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Dynamic Imports

Vite uses rollup under the hood which supports dynamic imports just like webpack and other bundlers but it has a small flaw. Well, not so much a flaw but rather a consideration that was never put to thought simply because of how AEM ClientLibs work.

The import rewriter takes the ES module import paths and converts them into AEM friendly paths automatically.

Vite Plugin

AEM Vite provides a plugin that will rewrite dynamic import paths to your /etc.clientlibs proxy path.

npm install --save-dev @aem-vite/import-rewriter
# or; yarn
yarn add -D @aem-vite/import-rewriter


Getting this plugin configured is really simple, all it requires is your ClientLib public path.



import { bundlesImportRewriter } from '@aem-vite/import-rewriter';

export default defineConfig(() => ({
  plugins: [
    // ... all other plugins
      publicPath: '/etc.clientlibs/<project>/clientlibs/clientlib-site',
      resourcesPath: 'resources/js',

Plugin options

Property NameTypeRequired
Instruct import rewriter how to handle AEM caching.
The AEM proxy path to your ClientLib directory.
The folder where Vite generated JavaScript resources.

Caching options

Property NameTypeRequiredDefault
Should caching support be utilised during builds?
Long term cache key format.
Should .min be added to the import path?

How This Works?

Under the hood es-module-lexer is used to parse the rollup chunk source and identifies all of the import statements. Once identified, they are parsed and all instances that use path patterns such as ./ or ../ will get replaced with publicPath configured in your plugin configuration.

By rewriting the imports we solve another issue and that is we prevent Vite adding duplicate imports via its dynamic import polyfill transformer.

Circular imports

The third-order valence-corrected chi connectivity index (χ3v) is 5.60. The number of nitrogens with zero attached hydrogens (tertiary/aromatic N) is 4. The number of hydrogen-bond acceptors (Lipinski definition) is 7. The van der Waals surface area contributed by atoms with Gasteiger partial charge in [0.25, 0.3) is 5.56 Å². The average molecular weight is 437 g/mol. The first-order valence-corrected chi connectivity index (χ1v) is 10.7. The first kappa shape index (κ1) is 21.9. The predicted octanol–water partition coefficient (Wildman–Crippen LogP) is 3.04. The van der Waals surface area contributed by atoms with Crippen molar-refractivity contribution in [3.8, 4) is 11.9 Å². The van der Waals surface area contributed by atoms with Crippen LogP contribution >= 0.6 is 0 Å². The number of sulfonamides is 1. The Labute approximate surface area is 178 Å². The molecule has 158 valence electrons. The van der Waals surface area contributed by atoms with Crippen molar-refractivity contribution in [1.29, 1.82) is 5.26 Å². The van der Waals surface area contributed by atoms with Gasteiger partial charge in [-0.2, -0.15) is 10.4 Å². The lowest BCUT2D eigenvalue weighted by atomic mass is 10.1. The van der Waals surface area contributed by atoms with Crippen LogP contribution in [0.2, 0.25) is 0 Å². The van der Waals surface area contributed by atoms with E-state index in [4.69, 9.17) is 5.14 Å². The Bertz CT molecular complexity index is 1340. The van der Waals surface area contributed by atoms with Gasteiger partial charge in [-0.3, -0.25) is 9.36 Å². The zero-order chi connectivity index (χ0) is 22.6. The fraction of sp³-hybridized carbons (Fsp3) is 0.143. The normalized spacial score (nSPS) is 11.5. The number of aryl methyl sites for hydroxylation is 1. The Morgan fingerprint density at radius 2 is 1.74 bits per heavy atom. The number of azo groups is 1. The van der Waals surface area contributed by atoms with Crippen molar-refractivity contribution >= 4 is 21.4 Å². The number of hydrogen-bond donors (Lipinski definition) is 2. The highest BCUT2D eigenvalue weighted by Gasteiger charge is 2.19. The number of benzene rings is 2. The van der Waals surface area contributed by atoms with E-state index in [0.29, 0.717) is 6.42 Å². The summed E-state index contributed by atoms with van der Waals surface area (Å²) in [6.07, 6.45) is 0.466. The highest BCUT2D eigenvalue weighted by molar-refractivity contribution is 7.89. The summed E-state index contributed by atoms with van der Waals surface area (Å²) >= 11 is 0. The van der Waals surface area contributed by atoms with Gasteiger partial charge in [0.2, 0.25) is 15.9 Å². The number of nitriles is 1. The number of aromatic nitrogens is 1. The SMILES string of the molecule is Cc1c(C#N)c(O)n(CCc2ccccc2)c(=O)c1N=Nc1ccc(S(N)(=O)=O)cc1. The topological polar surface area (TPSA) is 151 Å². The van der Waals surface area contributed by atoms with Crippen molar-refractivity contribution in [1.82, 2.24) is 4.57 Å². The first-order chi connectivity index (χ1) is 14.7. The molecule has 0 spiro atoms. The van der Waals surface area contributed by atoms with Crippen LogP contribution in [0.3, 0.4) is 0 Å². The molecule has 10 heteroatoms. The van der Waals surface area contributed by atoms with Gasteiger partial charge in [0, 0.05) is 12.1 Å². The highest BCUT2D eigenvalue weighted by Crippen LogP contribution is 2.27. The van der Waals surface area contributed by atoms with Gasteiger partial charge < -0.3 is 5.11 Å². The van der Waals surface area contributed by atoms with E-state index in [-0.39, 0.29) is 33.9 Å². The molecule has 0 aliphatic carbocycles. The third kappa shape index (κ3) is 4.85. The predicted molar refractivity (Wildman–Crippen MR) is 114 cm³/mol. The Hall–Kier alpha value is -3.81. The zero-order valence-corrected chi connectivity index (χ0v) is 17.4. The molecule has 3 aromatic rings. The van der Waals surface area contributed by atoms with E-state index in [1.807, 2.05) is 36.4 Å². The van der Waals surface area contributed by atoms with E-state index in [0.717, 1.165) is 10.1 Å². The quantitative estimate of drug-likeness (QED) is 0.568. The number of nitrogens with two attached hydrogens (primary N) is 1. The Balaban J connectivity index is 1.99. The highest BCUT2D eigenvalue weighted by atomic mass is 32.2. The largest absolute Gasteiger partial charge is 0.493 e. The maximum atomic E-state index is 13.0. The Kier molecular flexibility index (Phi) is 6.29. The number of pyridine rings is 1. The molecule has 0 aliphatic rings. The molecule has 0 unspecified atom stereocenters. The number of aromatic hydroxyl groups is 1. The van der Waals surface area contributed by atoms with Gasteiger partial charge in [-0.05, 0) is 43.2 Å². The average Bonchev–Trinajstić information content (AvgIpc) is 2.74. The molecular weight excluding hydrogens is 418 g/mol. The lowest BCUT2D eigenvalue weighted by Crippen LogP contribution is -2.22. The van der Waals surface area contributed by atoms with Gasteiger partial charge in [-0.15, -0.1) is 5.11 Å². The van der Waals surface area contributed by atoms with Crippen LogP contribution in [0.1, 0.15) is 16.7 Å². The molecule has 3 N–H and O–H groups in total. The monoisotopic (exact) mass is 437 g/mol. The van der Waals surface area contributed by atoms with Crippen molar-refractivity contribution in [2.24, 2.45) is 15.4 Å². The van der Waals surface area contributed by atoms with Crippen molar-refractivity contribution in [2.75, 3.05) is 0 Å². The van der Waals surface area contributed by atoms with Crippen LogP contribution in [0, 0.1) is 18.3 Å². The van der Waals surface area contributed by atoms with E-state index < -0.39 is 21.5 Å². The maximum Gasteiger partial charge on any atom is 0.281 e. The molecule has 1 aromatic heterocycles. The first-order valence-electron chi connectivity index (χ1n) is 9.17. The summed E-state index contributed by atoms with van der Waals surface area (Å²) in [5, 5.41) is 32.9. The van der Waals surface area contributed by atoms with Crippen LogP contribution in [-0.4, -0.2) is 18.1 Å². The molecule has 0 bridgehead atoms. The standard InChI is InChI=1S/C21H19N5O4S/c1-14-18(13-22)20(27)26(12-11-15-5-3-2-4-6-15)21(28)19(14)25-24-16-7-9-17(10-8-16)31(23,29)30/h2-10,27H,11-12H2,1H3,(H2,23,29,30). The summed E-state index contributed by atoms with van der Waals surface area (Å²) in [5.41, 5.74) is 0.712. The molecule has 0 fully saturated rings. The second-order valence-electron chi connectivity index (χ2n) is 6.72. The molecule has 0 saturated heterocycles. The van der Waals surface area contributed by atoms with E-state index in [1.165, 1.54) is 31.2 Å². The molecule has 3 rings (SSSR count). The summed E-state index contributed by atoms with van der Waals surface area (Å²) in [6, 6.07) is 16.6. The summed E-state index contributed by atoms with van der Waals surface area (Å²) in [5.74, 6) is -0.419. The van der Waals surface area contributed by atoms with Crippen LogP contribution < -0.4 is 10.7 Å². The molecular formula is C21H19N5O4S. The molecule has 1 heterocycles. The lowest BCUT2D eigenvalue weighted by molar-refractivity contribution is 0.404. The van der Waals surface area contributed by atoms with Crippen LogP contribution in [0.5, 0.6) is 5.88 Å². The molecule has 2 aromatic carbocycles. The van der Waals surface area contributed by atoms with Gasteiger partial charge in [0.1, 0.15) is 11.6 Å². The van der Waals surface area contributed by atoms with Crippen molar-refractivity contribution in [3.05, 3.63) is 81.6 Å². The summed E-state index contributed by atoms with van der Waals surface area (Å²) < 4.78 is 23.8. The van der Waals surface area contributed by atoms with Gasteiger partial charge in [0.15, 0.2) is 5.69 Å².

In addition to handling import paths, the main entry path is also rewritten to the correct AEM ClientLib path to ensure ES module imports behave correctly in AEM.

Caching and Minification

So your code doesn't use the wrong path when in a testing, staging or production environment, it is good practice to dynamically switch on minification for AEM Vite using an environment variable via your Maven pom.xml file.

The below showcases this using Adobe Cloud Manager as an example by looking for a CM_BUILD environment variable and setting a Maven property called aem.caching. This Maven property can then be passed onto frontend-maven-plugin which can subsequently be passed onto your Vite configuration.

A note about the <arguments> property

This property assumes you already have an npm script called build in your package.json file.



            <arguments>build --config ./path/to/vite.config.js</arguments>


Setting the Vite configuration

From there, you can update your Vite configuration to look for AEM_CACHING and then enable caching and minification. An assumption is made that caching and minification are both enabled, if you need separation, add another Maven profile to set another property/environment variable.



import { bundlesImportRewriter } from '@aem-vite/import-rewriter';

const needsCaching = process.env.AEM_CACHING === 'true';

export default defineConfig(({ command, mode }) => ({
  plugins: [
    // ... all other plugins before, 'bundlesImportRewriter' must be last
      publicPath: '/etc.clientlibs/<project>/clientlibs/clientlib-site',
      resourcesPath: 'resources/js',

      caching: {
        enabled: command === 'build' && mode === 'production' && needsCaching,
        minification: needsCaching,

Apache 2.0 Licensed. Vite wording and logos are property of Evan You. Adobe and AEM wording and logos are property of Adobe Inc.